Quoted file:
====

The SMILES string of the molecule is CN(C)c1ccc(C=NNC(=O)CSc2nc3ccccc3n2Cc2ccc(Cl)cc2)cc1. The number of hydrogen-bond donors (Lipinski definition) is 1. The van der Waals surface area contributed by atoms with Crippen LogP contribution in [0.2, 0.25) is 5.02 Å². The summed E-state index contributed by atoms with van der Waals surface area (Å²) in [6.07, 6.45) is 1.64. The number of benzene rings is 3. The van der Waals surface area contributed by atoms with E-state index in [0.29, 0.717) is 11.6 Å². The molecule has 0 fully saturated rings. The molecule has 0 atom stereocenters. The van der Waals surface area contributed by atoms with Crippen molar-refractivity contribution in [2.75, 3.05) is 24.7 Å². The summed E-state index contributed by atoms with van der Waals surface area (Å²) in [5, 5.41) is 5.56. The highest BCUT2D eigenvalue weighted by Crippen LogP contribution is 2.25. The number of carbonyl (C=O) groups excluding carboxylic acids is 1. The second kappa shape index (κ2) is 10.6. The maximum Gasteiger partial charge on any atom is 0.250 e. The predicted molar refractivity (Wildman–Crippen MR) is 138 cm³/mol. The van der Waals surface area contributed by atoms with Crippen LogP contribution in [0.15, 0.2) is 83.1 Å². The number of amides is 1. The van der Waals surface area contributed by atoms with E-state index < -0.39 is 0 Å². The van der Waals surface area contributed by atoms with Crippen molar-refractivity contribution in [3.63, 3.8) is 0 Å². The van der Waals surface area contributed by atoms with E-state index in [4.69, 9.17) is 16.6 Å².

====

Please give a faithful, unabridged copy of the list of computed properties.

The SMILES string of the molecule is CN(C)c1ccc(C=NNC(=O)CSc2nc3ccccc3n2Cc2ccc(Cl)cc2)cc1. The number of hydrogen-bond donors (Lipinski definition) is 1. The van der Waals surface area contributed by atoms with Crippen LogP contribution in [0.2, 0.25) is 5.02 Å². The summed E-state index contributed by atoms with van der Waals surface area (Å²) in [6.07, 6.45) is 1.64. The number of benzene rings is 3. The van der Waals surface area contributed by atoms with E-state index in [0.29, 0.717) is 11.6 Å². The molecule has 0 fully saturated rings. The molecule has 0 atom stereocenters. The van der Waals surface area contributed by atoms with Crippen molar-refractivity contribution in [2.75, 3.05) is 24.7 Å². The summed E-state index contributed by atoms with van der Waals surface area (Å²) in [5, 5.41) is 5.56. The highest BCUT2D eigenvalue weighted by Crippen LogP contribution is 2.25. The number of carbonyl (C=O) groups excluding carboxylic acids is 1. The second kappa shape index (κ2) is 10.6. The maximum Gasteiger partial charge on any atom is 0.250 e. The predicted molar refractivity (Wildman–Crippen MR) is 138 cm³/mol. The van der Waals surface area contributed by atoms with Crippen LogP contribution in [0.15, 0.2) is 83.1 Å². The number of amides is 1. The van der Waals surface area contributed by atoms with E-state index < -0.39 is 0 Å². The van der Waals surface area contributed by atoms with Crippen molar-refractivity contribution in [3.63, 3.8) is 0 Å². The van der Waals surface area contributed by atoms with E-state index in [4.69, 9.17) is 16.6 Å².